Precision healthcare involves the use of data to provide customised care tailored to an individual patient based on real-time clinical, molecular/diagnostic and exogenous factors.
The emergence of such models demands that hospitals are no longer seen as places where healthcare is just delivered, and need to evolve into hubs that bring together clinical engagement and patient experience to provide customised care delivery with high outcomes.
Similarly, these outcomes won’t be limited to performance metrics such as quality of care, utilisation of resources and cost efficiency, but will extend to include non-tangible elements like patient comfort and satisfaction. It is therefore essential for hospital IT departments, clinicians and all stakeholders to embrace this change towards customised healthcare delivery that is no longer based on a one-size-fits-all solution.
Key Performance Indicators for Hospital CIOs to Support Precision Health
For several decades, hospital CIOs across Europe were focused on investing in healthcare IT infrastructure that mainly centred on electronic health records (EHR). Today, however, hospitals need to look beyond EHR and should have a robust data management strategy in place for precision health. For this shift, it’s important to not only invest in medical technology and devices that collect healthcare data, but also develop a roadmap that integrates all solutions so that clinicians can derive actionable insights from data.
There is also a need to invest in the latest technology that supports the vision for personalised care delivery such as data analytics, clinical decision-making and the overall development of a digital ecosystem that supports interoperability. Furthermore, it will be critical for hospitals to train physicians and clinical staff so that they can make use of the established infrastructure efficiently.
Hospitals should also increase awareness among patients to utilise technology for their self-management goals such that an integrated care delivery system comprising pre-, during and post-care follow up is achieved with active participation from patients. Hospitals will require integrated data including patient history, genomics and other social determinants of health, and data from post-discharge follow-up or home health, and use it in conjunction with the data that is generated in the hospital during care. This is especially important as hospitals increasingly engage in population health management and chronic disease management programmes.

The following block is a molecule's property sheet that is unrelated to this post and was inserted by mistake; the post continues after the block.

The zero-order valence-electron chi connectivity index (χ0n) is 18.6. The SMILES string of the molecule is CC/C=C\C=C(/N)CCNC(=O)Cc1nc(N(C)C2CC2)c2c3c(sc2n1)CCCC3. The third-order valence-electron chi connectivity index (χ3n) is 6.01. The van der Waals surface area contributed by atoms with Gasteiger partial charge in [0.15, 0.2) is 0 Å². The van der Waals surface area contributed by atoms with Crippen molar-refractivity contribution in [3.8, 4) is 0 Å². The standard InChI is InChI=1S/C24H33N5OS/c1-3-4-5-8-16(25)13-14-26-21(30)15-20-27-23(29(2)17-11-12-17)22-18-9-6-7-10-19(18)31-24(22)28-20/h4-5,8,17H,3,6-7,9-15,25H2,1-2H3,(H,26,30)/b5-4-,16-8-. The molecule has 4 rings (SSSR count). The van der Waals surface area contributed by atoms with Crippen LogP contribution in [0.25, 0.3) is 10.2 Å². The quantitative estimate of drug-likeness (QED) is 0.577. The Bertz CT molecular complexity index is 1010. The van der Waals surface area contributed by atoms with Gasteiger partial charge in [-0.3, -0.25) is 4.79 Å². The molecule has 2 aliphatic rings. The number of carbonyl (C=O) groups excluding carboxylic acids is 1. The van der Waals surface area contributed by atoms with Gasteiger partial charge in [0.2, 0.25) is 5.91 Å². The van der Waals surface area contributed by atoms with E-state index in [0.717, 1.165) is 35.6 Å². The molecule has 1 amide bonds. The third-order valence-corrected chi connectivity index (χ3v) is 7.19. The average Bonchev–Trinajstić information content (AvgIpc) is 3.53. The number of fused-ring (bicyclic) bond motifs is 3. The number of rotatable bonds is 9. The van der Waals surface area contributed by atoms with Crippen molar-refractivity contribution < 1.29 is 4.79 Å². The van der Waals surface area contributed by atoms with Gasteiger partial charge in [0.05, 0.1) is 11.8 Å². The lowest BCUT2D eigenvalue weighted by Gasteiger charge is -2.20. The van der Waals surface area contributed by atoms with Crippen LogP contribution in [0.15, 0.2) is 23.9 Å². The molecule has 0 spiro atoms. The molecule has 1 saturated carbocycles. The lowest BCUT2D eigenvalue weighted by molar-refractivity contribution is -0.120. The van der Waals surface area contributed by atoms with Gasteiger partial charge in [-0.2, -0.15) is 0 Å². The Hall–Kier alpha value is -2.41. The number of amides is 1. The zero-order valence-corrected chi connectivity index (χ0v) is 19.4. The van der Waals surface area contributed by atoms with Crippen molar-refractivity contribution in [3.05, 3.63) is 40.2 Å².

Medical Technology: an Enabler for the Future of Hospitals in the Precision Health Era
According to Frost & Sullivan proprietary research, 90% of hospitals in Europe are digitally enabled yet less than 20% of them are fully digital, with capabilities to share data outside their own hospital network.
For personalised and precision healthcare delivery, two critical elements are healthcare data continuity across care settings within and outside the hospital, and high levels of patient engagement.
To enable digitisation of personalised care, medical technology vendors have to design data-enabled solutions and devices that will help hospitals achieve synergy between core-precision health technology including -omics Rx/Dx, remote patient monitoring and exogenous and lifestyle monitoring. In addition, they have to develop enabling technology for healthcare data management, interoperability and security.
There will be an emergence of business models that encourage collaboration between hospitals and medical technology vendors through risk-sharing agreements to drive patient engagement, especially in the light of increasing healthcare consumerism.
To summarise, hospitals, medical technology vendors and healthcare organisations that are able to digitise and democratise healthcare information to derive value from both institutional and individualised data will stand to generate high outcomes in a value-based care environment.